A new norovirus strain, known as GII.4 Sydney, has been identified as the main cause of norovirus outbreaks in the U.S. from September to December 2012.
The finding came from the Morbidity and Mortality Weekly Report released this week by the CDC (Centers for Disease Control and Prevention).
The new strain was first detected in Australia in march of last year, resulting in several outbreaks in that county, as well as many other nations.
A team of CDC experts gathered and examined data through CaliciNet on norovirus strains linked to outbreaks in 2012 in the U.S. Results showed that the GII.4 Sydney strain was the cause of 266 norovirus outbreaks reported from September to December in 2012.
Dr. Aron Hall, epidemiologist, CDC’s Division of Viral Diseases (DVD), said:
“The new strain spread rapidly across the United States from September to December 2012. The proportion of reported outbreaks caused by this strain increased dramatically from 19 percent in September to 58 percent in December.”
Norovirus is highly infectious. Researchers created a vomiting robot earlier this month to find out how far the very contagious norovirus germs travel.
The leading cause of acute gastroenteritis, which results in vomiting and diarrhea, is norovirus. Over 21 million Americans are affected by the norovirus every year and end up with acute gastroenteritis.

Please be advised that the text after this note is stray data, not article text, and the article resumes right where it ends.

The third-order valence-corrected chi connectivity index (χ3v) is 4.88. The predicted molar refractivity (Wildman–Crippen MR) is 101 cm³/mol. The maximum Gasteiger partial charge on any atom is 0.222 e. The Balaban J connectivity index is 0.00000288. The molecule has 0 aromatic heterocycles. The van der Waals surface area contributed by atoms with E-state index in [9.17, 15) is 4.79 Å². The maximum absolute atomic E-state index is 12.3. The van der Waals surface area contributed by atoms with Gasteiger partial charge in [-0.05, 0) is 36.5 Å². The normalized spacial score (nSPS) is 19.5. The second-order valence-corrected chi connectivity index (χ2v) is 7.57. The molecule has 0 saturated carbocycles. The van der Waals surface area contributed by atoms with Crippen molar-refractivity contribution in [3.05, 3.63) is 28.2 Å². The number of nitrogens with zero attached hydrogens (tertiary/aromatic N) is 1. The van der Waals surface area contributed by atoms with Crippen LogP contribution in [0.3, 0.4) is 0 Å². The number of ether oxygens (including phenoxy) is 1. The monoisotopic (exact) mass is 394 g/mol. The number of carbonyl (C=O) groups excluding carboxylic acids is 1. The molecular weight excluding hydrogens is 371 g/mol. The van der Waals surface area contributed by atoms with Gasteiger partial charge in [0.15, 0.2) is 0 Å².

An estimated 800 people die from the virus annually – young kids and seniors are at increased risk for serious illness.
Infected patients typically spread it to others through direct contact. However, it can also spread through water, food, or surfaces that have been contaminated.
This time of the year (winter), people frequently become infected with norovirus. November to April are the most common months, but activity tends to increase in January.
“New norovirus strains often lead to more outbreaks but not always,” revealed Dr. Jan Vinjé, director of CaliciNet. Over the past decade, new strains of GII.4 have emerged about every 2 to 3 years. “We found that the new GII.4 Sydney strain replaced the previously predominant GII.4 strain.”
Novel norovirus strains have been able to be detected earlier due to better surveillance in the U.S. and in other countries. Health professionals as well as the public are able to prevent infections and control outbreaks more efficiently when new strains are identified earlier.
Health experts should be on the lookout for a possible rise in norovirus infections this season as a result of GII.4 Sydney. The CDC advises them to follow the customary prevention and control actions for norovirus.
According to CDC specialists, the best ways to prevent norovirus infection include:
- wash your hands with soap and water
- rinse fruits and veggies
- disinfect surfaces
- don’t prepare food or care for others while sick
- cook shellfish thoroughly
Dr. Hall concluded:
“Right now, it’s too soon to tell whether the new strain of norovirus will lead to more outbreaks than in previous years. However, CDC continues to work with state partners to watch this closely and see if the strain is associated with more severe illness.”
Written by Sarah Glynn